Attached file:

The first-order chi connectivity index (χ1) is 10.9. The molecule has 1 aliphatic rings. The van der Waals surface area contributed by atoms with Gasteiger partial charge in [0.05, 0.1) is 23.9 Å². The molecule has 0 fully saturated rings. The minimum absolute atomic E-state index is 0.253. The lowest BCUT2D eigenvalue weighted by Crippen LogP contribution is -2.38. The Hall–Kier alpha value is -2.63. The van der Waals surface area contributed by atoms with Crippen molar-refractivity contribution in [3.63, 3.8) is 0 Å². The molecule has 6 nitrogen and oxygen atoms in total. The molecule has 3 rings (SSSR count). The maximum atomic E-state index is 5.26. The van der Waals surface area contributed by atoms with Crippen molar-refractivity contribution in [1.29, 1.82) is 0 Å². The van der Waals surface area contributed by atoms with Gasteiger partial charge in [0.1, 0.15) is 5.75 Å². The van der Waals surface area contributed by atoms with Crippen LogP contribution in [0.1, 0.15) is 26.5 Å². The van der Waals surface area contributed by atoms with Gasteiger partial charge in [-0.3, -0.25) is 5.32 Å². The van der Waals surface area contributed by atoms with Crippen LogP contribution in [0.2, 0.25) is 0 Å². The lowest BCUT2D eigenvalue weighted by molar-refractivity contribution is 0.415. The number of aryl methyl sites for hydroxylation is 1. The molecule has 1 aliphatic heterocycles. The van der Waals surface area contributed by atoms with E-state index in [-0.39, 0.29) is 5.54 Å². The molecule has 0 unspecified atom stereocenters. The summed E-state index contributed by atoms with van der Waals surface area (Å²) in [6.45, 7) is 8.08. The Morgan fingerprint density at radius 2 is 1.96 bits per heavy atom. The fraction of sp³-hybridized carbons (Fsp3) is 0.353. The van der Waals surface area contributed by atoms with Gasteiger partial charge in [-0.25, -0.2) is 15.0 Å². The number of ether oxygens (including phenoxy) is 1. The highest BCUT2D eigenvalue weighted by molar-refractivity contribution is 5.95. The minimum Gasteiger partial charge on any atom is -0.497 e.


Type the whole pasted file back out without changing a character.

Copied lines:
The first-order chi connectivity index (χ1) is 10.9. The molecule has 1 aliphatic rings. The van der Waals surface area contributed by atoms with Gasteiger partial charge in [0.05, 0.1) is 23.9 Å². The molecule has 0 fully saturated rings. The minimum absolute atomic E-state index is 0.253. The lowest BCUT2D eigenvalue weighted by Crippen LogP contribution is -2.38. The Hall–Kier alpha value is -2.63. The van der Waals surface area contributed by atoms with Crippen molar-refractivity contribution in [3.63, 3.8) is 0 Å². The molecule has 6 nitrogen and oxygen atoms in total. The molecule has 3 rings (SSSR count). The maximum atomic E-state index is 5.26. The van der Waals surface area contributed by atoms with Crippen molar-refractivity contribution in [1.29, 1.82) is 0 Å². The van der Waals surface area contributed by atoms with Gasteiger partial charge in [0.1, 0.15) is 5.75 Å². The van der Waals surface area contributed by atoms with Crippen LogP contribution in [0.1, 0.15) is 26.5 Å². The van der Waals surface area contributed by atoms with Gasteiger partial charge in [-0.3, -0.25) is 5.32 Å². The van der Waals surface area contributed by atoms with Crippen LogP contribution in [0.2, 0.25) is 0 Å². The lowest BCUT2D eigenvalue weighted by molar-refractivity contribution is 0.415. The number of aryl methyl sites for hydroxylation is 1. The molecule has 1 aliphatic heterocycles. The van der Waals surface area contributed by atoms with E-state index in [-0.39, 0.29) is 5.54 Å². The molecule has 0 unspecified atom stereocenters. The summed E-state index contributed by atoms with van der Waals surface area (Å²) in [6.45, 7) is 8.08. The Morgan fingerprint density at radius 2 is 1.96 bits per heavy atom. The fraction of sp³-hybridized carbons (Fsp3) is 0.353. The van der Waals surface area contributed by atoms with Gasteiger partial charge in [-0.25, -0.2) is 15.0 Å². The number of ether oxygens (including phenoxy) is 1. The highest BCUT2D eigenvalue weighted by molar-refractivity contribution is 5.95. The minimum Gasteiger partial charge on any atom is -0.497 e.